"My name is Thania, and I live in Gouldsboro, Maine. I describe myself as a really quiet and shy person. But at the same time strong, and... I’m a mother.
I was born in Atlanta, GA. My dad is from Mexico and my mom is from Honduras.
My family came to Maine a while ago, a really long time ago, like almost 17 years ago, and we pretty much grew up in Maine our whole lives. And I’ve started a family here now in Maine. I’m 22 years old.
My parents always worked in camps, like in Florida and Georgia, they traveled a lot. And we came here for the blueberry season, and I guess my parents liked it here, so they decided to stay. There [my mom] started a restaurant and a Mexican store. So that’s pretty much where we grew up is working at the store.
I think we had the restaurant for 10 years, it was a long time that they had it. [My parents] also did other stuff—they worked in Lubec, they worked at the fish factory, and in Milbridge they worked at the fish factory as well. So they did different stuff.
Yeah, we ended up closing because my parents they got deported. So that’s why we ended up closing. They got deported out of the country so we were just left with family, my grandmother for a little while. She took care of us. And then I graduated. I graduated in 2013, started working, and then we moved to Florida for a little bit. And worked in campgrounds as well. We worked in the strawberry harvest in Florida, blueberries in NC, did wreaths and baskets in NC during the winter season, then we moved back here for the blueberry season and we decided to stay here after that.
A lot of people knew my parents. There are a lot of Hispanics who go to the store and see me and go, 'oh, I knew your parents and they were always so good,' and it’s just like I was little and I didn’t know who they were. It amazes me how many people that thought good of my parents.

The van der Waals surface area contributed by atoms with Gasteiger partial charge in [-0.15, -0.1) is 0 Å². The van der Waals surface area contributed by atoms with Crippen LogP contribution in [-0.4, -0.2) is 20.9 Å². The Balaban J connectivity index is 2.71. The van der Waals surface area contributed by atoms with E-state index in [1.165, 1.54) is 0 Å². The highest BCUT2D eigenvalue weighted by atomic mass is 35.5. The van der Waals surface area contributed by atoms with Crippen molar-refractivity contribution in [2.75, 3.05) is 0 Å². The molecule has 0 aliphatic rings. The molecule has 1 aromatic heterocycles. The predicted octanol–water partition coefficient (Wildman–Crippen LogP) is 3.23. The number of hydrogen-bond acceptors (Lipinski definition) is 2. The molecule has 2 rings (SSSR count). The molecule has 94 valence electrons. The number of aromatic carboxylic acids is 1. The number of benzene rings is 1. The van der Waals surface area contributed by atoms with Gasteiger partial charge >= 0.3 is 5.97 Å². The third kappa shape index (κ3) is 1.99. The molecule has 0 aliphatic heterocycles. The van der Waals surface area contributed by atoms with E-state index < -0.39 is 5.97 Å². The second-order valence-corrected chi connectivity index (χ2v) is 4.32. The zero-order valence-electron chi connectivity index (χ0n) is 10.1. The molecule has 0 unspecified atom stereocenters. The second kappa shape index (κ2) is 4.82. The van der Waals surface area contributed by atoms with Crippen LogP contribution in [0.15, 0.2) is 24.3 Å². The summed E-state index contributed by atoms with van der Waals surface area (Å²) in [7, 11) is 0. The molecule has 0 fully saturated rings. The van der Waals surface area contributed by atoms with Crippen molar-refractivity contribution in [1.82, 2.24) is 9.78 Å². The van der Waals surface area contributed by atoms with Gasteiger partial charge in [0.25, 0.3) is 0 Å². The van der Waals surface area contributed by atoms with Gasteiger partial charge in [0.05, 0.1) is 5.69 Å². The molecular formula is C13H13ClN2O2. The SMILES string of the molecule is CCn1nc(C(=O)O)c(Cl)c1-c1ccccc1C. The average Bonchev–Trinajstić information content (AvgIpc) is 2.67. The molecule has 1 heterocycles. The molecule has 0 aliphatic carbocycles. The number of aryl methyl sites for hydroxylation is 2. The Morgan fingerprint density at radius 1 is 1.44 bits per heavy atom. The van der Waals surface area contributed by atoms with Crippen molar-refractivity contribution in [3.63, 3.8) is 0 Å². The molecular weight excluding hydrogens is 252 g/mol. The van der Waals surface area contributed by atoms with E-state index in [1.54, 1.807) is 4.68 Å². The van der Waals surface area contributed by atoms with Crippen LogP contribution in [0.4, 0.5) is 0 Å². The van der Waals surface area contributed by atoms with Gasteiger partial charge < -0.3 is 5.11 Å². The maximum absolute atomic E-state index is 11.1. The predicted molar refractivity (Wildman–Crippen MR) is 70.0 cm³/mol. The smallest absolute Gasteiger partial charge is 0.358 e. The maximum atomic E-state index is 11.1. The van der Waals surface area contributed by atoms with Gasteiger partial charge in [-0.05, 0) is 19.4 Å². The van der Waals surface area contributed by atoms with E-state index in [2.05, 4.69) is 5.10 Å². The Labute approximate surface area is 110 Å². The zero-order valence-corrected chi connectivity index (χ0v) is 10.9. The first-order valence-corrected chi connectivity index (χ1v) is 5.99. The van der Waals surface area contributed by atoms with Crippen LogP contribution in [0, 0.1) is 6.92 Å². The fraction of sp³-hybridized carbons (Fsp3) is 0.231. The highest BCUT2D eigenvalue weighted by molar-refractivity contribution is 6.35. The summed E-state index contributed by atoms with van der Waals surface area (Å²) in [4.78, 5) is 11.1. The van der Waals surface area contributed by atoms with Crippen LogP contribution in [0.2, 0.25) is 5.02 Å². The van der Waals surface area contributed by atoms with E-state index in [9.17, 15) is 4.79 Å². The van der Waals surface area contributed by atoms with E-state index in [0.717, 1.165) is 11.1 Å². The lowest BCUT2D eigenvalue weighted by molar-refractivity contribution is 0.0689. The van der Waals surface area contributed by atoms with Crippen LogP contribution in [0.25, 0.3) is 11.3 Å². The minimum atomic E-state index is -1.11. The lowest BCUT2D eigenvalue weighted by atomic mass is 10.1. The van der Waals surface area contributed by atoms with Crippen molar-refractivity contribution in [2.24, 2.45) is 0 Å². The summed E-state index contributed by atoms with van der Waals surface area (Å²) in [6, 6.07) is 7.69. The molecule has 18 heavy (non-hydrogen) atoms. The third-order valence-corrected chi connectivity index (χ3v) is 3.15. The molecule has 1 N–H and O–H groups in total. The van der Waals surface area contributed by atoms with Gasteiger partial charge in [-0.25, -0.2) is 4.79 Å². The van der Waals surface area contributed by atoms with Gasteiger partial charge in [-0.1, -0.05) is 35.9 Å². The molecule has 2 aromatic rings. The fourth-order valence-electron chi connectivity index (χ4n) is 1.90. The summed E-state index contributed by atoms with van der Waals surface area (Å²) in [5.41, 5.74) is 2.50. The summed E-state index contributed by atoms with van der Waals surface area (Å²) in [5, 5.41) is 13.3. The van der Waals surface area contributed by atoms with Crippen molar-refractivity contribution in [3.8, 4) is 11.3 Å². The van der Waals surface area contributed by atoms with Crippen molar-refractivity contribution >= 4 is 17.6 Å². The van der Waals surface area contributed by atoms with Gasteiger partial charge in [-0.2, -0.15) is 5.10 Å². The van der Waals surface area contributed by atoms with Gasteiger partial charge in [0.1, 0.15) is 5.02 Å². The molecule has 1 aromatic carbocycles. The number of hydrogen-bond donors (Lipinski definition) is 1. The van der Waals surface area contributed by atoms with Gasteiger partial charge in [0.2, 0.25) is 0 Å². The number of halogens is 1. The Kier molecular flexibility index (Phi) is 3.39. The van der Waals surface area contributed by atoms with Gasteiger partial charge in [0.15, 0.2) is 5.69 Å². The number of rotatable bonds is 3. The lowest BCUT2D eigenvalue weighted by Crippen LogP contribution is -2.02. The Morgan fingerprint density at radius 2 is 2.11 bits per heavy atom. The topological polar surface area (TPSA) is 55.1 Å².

When they got deported it was really hard on us because we didn’t have them through graduation, like graduating 8th grade, and even high school, we didn’t have them there. And it’s just something that you want your parents to be there for. Unfortunately, we didn’t have them there. It was hard, but we also had a lot of family members that helped us through that. We also had really close friends that helped us through everything.
Right now I’m working at [a grocery store] and I either work as a cashier or at the coffee shop. I also do customer service, so I kind of do different things everyday.
I like art, like drawing and stuff. That really is something I’m into, but other than that I pretty much just stay at home with [my daughter] or go see my sister in Bangor when I can. Nothing too exciting.
I think I like the community, it’s small and everybody knows each other. It’s really calm and quiet most if the time, its not like living down south, where there are so much crimes and a lot of stuff going on, it's crazy. But over here it’s always so calm, I like the schools as well. I grew up going to Harrington Elementary, I liked it there, the teachers were always so helpful.
I think the most challenging thing for families coming here is finding a place to rent and live. We don’t really have a lot of housing options.
I think what mostly influenced me is not having my parents. It was hard, but you know it kind of makes you think you always have to appreciate having them there with you. I always worked hard in school, whether they were there or not, I mean I know that they’re part of me. That’s influential.
[Being a parent] has been a really great experience. I don’t have my mom or my dad to have her… she’s their first granddaughter, and they haven’t seen her yet. It’s hard watching her grow up and not have her grandparents there, too. But I love being a mother, you know, I learn new things from her all the time. She’s getting big, growing fast, learning a lot of stuff every day, it’s a blessing.
I haven’t been able to see them. My sister went two years ago to see both of them. I had my daughter, and we’ve had problems here and there trying to find a date to go, but I talk to them every week, and they call me. I send them pictures through Facebook or online and stuff, so they get to see [their grand daughter].
I wold like to graduate and get an educational degree to become a teacher one day. And find a place of our own, a home, for ourselves."